And it’s not just in California. I mean, NexGen is all over this country. And I did impeachment town halls all over this country. So I’ve gotten a chance to go literally all over this country and sit down and listen to people and hear their issues. For years.
Goldberg: And to the other half of the question? Buying the election?
Steyer: Look, I think this: No one can buy an election. The question here is, do you have something differential to say to the American people? Do you have a message that is different, that resonates, and can you be trusted. I can tell you, if you don’t have a message that’s differential, that means anything, no one cares. And if you can’t be trusted, no one cares. So from my standpoint, the question here is not money.
Look, starting with No on [Proposition] 23, [a 2010 ballot measure to halt the state’s efforts to limit greenhouse gas emissions], when I thought there was something really wrong, I’ve gone in and worked on it full time and put my money behind it. And I’ve done that on impeachment when people — can’t remember what the L.A. Times said, to be fair — but there were an awful lot of people in this country who said, you’re a total idiot. It’ll never happen.
Goldberg: We didn’t put it that way.
Steyer: [Laughs] I honestly don’t remember. But I’m just saying, when there’s been something that I thought was really wrong, I’ve gone into it because I thought someone had to do it and no one else was gonna do it.
Garza: So the estimates are that you and [former New York Mayor Michael] Bloomberg have spent about $200 million of your own money. And I don’t know how much of that is yours, but it doesn’t seem to actually have gotten you very far in buying this election, as far as the polls are concerned. And I’m wondering, at this point, if you think this has been a worthwhile investment? If perhaps the money that you spent on your own campaign might have been better spent supporting a candidate who has a higher profile than yourself?
Steyer: Well, let me say this. I am continuing to do all the grassroots stuff I was doing before. So when people worry that, you know, oh, you’re going to take away from what you would otherwise have done, that’s not true. I can continue to do all that stuff.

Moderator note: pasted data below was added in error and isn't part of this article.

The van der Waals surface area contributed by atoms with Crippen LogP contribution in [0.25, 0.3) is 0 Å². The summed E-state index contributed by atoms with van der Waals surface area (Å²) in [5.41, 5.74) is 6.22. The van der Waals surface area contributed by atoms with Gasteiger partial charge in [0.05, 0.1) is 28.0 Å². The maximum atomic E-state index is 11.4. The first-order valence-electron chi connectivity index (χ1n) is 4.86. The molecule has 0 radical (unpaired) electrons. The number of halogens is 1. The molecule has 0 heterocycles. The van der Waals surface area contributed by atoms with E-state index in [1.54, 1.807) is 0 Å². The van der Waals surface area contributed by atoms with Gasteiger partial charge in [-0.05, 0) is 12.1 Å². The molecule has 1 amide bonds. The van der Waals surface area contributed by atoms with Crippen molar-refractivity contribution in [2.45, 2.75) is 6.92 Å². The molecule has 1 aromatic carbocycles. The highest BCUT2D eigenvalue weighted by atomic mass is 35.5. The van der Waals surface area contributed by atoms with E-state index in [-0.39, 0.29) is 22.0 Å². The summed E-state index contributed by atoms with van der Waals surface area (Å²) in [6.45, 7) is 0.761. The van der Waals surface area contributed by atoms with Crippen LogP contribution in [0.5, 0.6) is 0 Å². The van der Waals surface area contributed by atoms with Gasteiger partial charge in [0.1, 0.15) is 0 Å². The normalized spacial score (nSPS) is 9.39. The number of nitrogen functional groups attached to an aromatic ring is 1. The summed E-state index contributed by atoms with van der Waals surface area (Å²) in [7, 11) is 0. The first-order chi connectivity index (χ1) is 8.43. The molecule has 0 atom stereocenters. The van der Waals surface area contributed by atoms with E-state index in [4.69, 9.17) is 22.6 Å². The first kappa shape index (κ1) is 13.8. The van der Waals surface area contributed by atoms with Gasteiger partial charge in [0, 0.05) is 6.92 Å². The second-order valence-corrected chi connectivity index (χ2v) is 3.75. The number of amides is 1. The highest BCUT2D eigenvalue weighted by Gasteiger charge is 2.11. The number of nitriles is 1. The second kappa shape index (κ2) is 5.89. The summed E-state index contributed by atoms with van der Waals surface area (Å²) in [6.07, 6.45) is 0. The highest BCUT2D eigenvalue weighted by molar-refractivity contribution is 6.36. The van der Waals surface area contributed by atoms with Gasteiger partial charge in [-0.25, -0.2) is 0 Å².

I view this differently from national polls. I know a lot of people think that the polls that matter are national. I don’t. I think the polls that matter are the first four primary states. I think people think this is a national primary. It’s actually a series of state primaries, I think. We’ll see if I’m right. But I think that what this is, is a series of state primaries. So I basically concentrated on the first four primary states — primary or caucus states — Iowa, New Hampshire, Nevada and South Carolina. And if you look at those four states, I’m at an average of over 10%. I’m somewhere between fifth and second.
I take your point. Look, I thought there was something wrong. I wasn’t planning on running. I thought there was something wrong. I thought someone has to stand up and do the right thing. That’s what I’m trying to do.
We’d said at the beginning [of 2018] that if we don’t flip the House, we lost. It’s a lost year. And someone said after the election, if you hadn’t flipped the House, would you have felt like it was a mistake to try, and spend the money and spend the time and put in this effort. I was like, OK, let me ask you a question. If you think democracy is at risk, do you think it’s a waste to try?
So if I think there’s something really wrong and I try as hard as possible to do the right thing, I am never going to sit back and say, oh, that was a mistake. I may not win. I think I can win. But in either case, what I’m doing is what I think is right. And I’m never going to take a back seat and say, oh, I should just let something really bad happen and do nothing about it.